There are two reasons to section1 a citrus. The first is for presentation, an elegant way to use lemons, oranges and grapefruit pieces in all kinds of recipes, from salads to cakes. The second is to remove the tough, often bitter, pith and inner membrane so that the flavor of the fruit can shine.
As we’re at the height of citrus season, with exotic blood oranges and meyer lemons in the stores, it’s a good time to take advantage of these wonderful fruits.
The basic idea is to first peel the fruit, taking the white pith along with it, and then separate as much of the flesh fruit from the inner membranes. A sharp knife, as always, is important here, I like to use a small paring knife for most fruits because it’s thinner blade lets me extract more flesh. A good chef’s knife is fine, though, especially for bigger citrus like grapefruit.
First, cut off each end of the fruit so that it’s flat enough to stand up on its own. You want to cut just to the flesh of the fruit, but not too much. It’s ok to take a few shallow slices, you can always cut more.
With the fruit standing on one end, cut into the peel where it meets the flesh and use a sawing motion to work down the side of the fruit and remove the peel and the pith. Make sure to follow the shape of the fruit as you work down by adjusting the angle of your knife along the way. Try to avoid cutting into the flesh as much as possible but make sure to get the bitter pith.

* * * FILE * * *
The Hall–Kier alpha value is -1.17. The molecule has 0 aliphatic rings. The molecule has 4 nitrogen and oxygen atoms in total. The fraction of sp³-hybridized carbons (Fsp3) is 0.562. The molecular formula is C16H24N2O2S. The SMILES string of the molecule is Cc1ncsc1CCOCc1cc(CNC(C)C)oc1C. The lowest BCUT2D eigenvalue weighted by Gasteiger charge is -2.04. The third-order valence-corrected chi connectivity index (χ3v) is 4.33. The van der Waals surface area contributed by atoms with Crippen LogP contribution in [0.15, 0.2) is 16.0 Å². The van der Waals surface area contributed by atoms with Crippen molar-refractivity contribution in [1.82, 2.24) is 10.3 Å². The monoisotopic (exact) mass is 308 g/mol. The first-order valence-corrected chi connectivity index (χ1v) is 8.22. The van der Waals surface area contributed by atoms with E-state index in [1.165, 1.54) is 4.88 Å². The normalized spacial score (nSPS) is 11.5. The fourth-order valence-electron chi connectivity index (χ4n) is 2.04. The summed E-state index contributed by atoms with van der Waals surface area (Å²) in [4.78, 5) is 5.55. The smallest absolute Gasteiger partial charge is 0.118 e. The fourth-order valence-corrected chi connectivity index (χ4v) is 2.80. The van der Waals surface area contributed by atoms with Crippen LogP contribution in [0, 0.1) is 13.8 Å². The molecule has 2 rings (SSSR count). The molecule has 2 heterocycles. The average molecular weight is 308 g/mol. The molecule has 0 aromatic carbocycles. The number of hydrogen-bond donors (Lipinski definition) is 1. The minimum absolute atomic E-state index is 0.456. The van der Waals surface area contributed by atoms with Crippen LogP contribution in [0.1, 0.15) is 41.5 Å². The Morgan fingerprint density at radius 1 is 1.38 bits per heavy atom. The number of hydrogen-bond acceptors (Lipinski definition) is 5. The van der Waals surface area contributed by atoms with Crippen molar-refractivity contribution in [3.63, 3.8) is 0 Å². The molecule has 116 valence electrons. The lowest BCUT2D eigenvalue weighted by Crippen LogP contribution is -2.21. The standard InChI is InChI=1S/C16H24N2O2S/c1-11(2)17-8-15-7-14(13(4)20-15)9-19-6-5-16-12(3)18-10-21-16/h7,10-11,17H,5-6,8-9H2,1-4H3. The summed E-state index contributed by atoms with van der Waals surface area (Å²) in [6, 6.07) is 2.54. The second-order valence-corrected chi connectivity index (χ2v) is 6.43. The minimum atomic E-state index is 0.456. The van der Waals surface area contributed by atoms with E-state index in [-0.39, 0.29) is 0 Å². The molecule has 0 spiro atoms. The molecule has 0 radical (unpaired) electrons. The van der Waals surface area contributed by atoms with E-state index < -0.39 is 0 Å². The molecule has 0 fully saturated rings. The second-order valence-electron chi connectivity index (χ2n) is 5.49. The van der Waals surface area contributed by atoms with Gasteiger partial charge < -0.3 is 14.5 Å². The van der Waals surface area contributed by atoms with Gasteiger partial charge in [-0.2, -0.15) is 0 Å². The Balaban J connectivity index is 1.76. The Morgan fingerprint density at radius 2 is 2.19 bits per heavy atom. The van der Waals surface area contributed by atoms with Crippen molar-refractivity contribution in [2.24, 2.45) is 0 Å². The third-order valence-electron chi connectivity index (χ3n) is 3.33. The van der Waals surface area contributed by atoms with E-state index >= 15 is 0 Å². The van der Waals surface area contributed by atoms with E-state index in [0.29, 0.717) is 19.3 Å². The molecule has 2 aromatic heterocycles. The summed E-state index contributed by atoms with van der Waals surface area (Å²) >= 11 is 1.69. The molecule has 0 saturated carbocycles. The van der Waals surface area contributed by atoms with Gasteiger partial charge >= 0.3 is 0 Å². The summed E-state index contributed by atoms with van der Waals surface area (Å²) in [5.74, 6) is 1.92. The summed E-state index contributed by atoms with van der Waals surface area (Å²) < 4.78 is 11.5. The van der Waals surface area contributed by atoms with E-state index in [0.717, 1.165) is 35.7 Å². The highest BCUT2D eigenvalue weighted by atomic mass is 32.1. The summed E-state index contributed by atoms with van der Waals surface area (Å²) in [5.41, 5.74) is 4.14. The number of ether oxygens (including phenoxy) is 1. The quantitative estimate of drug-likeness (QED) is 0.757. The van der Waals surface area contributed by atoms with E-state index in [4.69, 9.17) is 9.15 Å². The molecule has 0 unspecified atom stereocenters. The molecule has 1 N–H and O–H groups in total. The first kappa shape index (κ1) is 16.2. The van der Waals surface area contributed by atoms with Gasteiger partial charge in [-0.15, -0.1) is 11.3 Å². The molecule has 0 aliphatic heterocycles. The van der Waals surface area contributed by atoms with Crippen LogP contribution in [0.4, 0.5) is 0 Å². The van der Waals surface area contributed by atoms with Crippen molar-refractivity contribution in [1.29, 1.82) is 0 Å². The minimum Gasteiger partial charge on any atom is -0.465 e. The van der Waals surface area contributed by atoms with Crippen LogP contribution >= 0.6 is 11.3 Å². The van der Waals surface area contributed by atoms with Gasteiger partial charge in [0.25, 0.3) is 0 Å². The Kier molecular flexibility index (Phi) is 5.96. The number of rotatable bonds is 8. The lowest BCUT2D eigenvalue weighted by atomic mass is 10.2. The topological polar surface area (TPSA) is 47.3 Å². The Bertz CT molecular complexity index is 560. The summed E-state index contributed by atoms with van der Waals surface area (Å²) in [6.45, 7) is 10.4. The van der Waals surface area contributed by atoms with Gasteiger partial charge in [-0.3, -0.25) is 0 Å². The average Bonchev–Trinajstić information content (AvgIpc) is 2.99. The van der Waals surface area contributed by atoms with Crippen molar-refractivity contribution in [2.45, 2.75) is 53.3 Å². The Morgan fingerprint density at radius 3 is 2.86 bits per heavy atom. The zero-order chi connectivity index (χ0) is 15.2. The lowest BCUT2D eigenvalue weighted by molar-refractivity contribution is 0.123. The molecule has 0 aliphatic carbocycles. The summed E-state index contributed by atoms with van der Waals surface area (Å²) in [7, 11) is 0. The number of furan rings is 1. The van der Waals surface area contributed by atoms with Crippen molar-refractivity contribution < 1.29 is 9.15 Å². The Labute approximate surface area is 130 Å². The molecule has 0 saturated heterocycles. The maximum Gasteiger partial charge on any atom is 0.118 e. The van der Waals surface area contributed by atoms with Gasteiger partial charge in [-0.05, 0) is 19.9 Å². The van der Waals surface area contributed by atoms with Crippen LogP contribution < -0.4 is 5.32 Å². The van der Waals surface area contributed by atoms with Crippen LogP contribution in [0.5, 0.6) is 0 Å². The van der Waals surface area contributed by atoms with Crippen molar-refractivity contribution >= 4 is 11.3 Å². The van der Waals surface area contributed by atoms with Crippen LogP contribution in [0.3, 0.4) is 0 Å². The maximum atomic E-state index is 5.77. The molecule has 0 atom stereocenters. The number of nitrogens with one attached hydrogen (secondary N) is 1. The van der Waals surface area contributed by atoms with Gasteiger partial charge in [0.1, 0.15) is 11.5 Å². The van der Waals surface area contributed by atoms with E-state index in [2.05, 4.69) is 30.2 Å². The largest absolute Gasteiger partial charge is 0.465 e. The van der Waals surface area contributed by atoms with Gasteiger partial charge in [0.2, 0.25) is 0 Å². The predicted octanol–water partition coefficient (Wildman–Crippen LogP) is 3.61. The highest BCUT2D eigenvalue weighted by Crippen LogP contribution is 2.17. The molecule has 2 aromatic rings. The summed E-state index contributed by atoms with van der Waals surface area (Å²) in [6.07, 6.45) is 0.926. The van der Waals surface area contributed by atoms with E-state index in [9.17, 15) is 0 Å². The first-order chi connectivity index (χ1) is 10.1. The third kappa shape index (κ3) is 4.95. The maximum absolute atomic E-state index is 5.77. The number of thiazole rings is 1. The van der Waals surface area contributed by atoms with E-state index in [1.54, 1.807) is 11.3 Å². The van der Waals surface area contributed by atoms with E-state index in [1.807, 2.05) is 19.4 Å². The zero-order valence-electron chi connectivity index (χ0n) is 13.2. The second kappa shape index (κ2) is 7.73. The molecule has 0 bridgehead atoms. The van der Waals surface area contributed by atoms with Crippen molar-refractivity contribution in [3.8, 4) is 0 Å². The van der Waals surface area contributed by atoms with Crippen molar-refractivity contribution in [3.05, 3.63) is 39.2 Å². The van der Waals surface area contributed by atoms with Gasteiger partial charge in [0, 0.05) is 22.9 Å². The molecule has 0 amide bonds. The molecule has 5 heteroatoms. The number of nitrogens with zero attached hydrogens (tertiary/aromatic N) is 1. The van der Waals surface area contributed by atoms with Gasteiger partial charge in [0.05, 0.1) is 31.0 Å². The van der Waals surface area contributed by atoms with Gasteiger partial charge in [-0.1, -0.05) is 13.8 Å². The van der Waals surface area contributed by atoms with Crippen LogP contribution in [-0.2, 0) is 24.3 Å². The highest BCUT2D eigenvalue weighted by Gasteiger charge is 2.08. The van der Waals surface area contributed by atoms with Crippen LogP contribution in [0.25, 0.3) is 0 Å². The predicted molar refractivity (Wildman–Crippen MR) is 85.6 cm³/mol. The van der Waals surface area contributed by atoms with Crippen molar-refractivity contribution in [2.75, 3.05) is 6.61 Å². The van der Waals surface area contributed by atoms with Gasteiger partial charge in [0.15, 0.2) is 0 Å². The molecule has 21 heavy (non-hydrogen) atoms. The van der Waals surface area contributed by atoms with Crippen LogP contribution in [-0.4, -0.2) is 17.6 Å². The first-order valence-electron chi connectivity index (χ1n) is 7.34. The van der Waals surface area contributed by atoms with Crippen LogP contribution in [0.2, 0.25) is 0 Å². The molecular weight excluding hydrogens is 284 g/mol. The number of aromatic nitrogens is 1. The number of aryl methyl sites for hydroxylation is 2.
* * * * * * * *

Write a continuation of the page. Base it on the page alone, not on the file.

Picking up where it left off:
Rotate and peel the fruit until all of the pith and peel are removed. You may have a few white pith pieces left, just trim those off on your own. What’s left is an orb of just the flesh of the fruit and the inner membranes that hold the sections together.
Now you want to cut each section of the fruit out and leave the membranes that separate each section behind. Cut as close to the membrane as possible, towards the center of the fruit, to get as much of the fruit out, but be careful to fully detach the flesh from the membrane. The first and last sections will probably be the hardest. Be sure to pick out any seeds that may be lingering.
You’ll be left with peel, the self contained core and your beautiful citrus sections. Be sure to squeeze the core over a bowl to save any juice you might want to save for salad dressing or to use in a recipe.
You might also see this technique referred to as supreming or to an individual section as a supreme (or even suprême), pronounced “soo-prem”. It’s a French word (it’s like the French have a word for everything) that originally referred to a filet of chicken breast with just the wing bone attached, all other bones and skin removed. The term is now used generically to refer to anything with all of the skin and bones removed, somewhat cleverly applied here to the “skin” and “bones” of a fruit. ↩